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A Hyperbolic Hatch Lays An Egg

Pass healthcare reform and we destroy the two party system. That's the charge Utah Republican Senator Orrin Hatch is making today. To begin with, I am not really sure that a two-party system is worth saving if one of those parties is today's GOP. Better to go the way of their antecedents, the Know-Nothings and the Whigs, if all the GOP can muster is no after no while promising more tried and failed free market economic policies. To suggest that the GOP is a party of limited government and fiscal discipline flies in the face of an eleven trillion deficit that is a legacy of reckless tax cuts for the wealthy and even more reckless spending on perpetuating an empire that long ago lost its raison d'etre.

From The Hill:

The healthcare reform proposals before Congress threaten the existence of the two-party system, Sen. Orrin Hatch (R-Utah) alleged Monday morning.

Hatch asserted that the health bills, which he believes represent a "step-by-step approach to socialized medicine," will lead to Americans' dependence on Democrats for their health and other issues.

"And if they get there, of course, you're going to have a very rough time having a two-party system in this country, because almost everybody's going to say, 'All we ever were, all we ever are, all we ever hope to be depends on the Democratic Party,' " Hatch said during an interview with the conservative CNSNews.com.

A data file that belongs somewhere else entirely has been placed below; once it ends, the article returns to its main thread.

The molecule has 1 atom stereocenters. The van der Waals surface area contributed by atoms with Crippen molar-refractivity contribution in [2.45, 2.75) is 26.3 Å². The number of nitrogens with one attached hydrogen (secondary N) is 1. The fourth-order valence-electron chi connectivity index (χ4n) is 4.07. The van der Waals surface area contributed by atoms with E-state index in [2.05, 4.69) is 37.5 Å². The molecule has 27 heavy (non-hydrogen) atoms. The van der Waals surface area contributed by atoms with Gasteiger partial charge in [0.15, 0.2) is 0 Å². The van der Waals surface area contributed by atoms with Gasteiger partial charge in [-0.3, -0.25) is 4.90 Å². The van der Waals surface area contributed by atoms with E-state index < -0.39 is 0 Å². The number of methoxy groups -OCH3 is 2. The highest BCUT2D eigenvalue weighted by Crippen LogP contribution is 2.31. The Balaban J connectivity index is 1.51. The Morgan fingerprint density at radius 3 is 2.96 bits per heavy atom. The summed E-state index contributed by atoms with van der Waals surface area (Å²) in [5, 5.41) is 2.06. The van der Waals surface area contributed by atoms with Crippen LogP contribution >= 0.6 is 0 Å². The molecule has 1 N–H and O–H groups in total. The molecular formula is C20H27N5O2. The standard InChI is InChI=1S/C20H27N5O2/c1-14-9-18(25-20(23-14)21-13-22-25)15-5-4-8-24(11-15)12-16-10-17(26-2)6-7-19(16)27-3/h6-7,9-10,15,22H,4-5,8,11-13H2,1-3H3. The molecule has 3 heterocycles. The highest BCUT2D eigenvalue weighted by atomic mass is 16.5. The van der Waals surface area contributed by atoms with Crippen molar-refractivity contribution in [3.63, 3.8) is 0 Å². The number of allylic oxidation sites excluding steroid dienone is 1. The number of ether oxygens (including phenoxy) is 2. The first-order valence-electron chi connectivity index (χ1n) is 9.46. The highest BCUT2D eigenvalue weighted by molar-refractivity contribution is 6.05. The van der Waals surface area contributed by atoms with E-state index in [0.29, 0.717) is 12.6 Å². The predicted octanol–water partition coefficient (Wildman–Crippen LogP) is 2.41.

"That's their goal," Hatch added. "That's what keeps Democrats in power."

That claim led Hatch to suggest that some Democrats are "diabolical" in their pursuit of health reform.

"Do I believe they're that diabolical? I don't believe most of them are, but I think some of them are," Hatch said. "Maybe diabolical's too harsh of a word, but the fact is, they really, really believe in socialized medicine."

If catering to needs to the American people is diabolical, then by all means call me diabolical.

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An Investment in Their Future